The Summer of ’85 is Francois Ozon’s latest film and most person one to date. He takes us back to a time of innocence, intoxicating queer young love and death. This is a refreshing and different take on the coming of age genre.
The Summer of ’85 is based on the book, Dance on Your Grave by Aidan Chambers. It is a story of friendship and love between two teenage boys during the summer of 1985. It begins as 16 year old Alexis(Felix Lefebvre) capsizes the boat of a friend and David (Benjamin Voisin), 18 years old, comes to the rescue.
Francois Ozon is back to his best with Summer of ’85 reuniting also with actors Valeria Bruni-Tedeschi, who plays David’s mentally fragile mother and Melvil Poupaud as the gentle professor of English. He’s also exploring his favourite themes of love, loss and death.
The Summer of ’85 perfectly captures that obsessive, intense first love over a period of six weeks. The film had many titles but Ozon said he read the book in 1985 and that’s the title that stuck. He also wrote a first draft of the script at that time too but it only focused on love. Thirty five years on and he’s added more depth and complexity. Much like his earliest film, 5×2, Ozon starts at the end and much of the film is told through the use of flashback and feels episodic. This works well, not least because that is how memory works, we remember pieces rather than the whole. The intensity between the two leads is electric on the screen. It leaves the viewer feeling intoxicated and yet stifled by the intensity of the love Alexis feels for David. The supporting cast, especially Kate (Philippine Velge)) who forms a sort of love triangle between the two boys, is excellent.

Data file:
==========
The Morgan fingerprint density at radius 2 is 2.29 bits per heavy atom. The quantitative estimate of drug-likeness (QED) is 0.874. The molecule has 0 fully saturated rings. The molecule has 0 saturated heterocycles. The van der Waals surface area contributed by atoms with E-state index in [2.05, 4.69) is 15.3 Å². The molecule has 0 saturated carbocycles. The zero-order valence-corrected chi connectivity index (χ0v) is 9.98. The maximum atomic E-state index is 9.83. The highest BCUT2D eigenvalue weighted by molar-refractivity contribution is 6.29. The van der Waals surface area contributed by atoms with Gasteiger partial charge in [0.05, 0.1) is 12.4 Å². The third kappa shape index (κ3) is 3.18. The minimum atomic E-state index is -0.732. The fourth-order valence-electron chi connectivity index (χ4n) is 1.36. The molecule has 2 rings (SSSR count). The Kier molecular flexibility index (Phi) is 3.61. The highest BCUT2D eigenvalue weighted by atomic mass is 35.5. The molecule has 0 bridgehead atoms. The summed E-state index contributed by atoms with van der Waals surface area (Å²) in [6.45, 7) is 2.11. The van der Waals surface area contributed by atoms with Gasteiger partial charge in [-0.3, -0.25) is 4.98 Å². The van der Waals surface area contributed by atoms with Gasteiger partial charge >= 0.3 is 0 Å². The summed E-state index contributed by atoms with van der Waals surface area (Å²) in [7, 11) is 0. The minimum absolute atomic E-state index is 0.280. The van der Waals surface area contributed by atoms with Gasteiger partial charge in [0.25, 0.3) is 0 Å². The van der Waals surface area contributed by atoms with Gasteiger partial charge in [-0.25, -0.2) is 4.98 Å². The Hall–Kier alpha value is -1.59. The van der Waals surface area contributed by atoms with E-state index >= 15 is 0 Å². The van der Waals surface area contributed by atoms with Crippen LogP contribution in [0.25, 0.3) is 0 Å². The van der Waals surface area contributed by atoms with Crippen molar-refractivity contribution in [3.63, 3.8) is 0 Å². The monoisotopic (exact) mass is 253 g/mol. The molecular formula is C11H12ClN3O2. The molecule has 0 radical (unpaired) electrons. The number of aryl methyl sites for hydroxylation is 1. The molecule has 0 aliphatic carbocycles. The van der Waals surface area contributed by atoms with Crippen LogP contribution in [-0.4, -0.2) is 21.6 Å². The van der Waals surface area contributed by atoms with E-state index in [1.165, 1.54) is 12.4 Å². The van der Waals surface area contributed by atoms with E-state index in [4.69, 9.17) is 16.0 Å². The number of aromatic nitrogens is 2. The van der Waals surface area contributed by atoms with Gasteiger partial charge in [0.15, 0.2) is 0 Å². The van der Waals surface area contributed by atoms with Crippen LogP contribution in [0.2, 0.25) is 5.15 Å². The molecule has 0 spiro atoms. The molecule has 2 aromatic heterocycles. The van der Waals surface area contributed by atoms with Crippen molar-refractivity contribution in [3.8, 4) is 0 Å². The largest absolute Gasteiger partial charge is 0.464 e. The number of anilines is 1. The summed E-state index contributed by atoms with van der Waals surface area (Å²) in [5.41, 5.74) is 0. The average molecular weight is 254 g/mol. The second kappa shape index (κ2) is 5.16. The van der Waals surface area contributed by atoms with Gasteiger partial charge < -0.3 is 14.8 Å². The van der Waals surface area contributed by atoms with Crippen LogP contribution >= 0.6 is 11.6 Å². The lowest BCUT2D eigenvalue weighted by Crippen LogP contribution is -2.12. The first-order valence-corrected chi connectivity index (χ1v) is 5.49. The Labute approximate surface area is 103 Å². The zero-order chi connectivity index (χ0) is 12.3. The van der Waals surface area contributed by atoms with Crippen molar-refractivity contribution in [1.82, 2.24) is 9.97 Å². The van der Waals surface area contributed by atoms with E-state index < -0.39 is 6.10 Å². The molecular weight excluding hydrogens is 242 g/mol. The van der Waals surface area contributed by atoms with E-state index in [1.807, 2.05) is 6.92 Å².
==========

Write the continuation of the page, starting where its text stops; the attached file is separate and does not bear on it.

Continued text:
Occasionally, where a director embarks on a passion project they can become so obsessive that they lose the audience. Happily, that is not the case here. Ozon’s attention to the detail and the decision to film on a super 16 film to reinforce a time before digital film is inspired. There is enough intrigue to make this film compelling together with the performance of Lefebvre. This is a coming of age story that is refreshingly different and nuanced. The Summer of ’85 reminds us of how everything is dramatic to the young and, your first love is the one that cuts the deepest.
Summer of ’85 is released in cinemas across the UK and Curzon Home Cinema on Friday 23 October.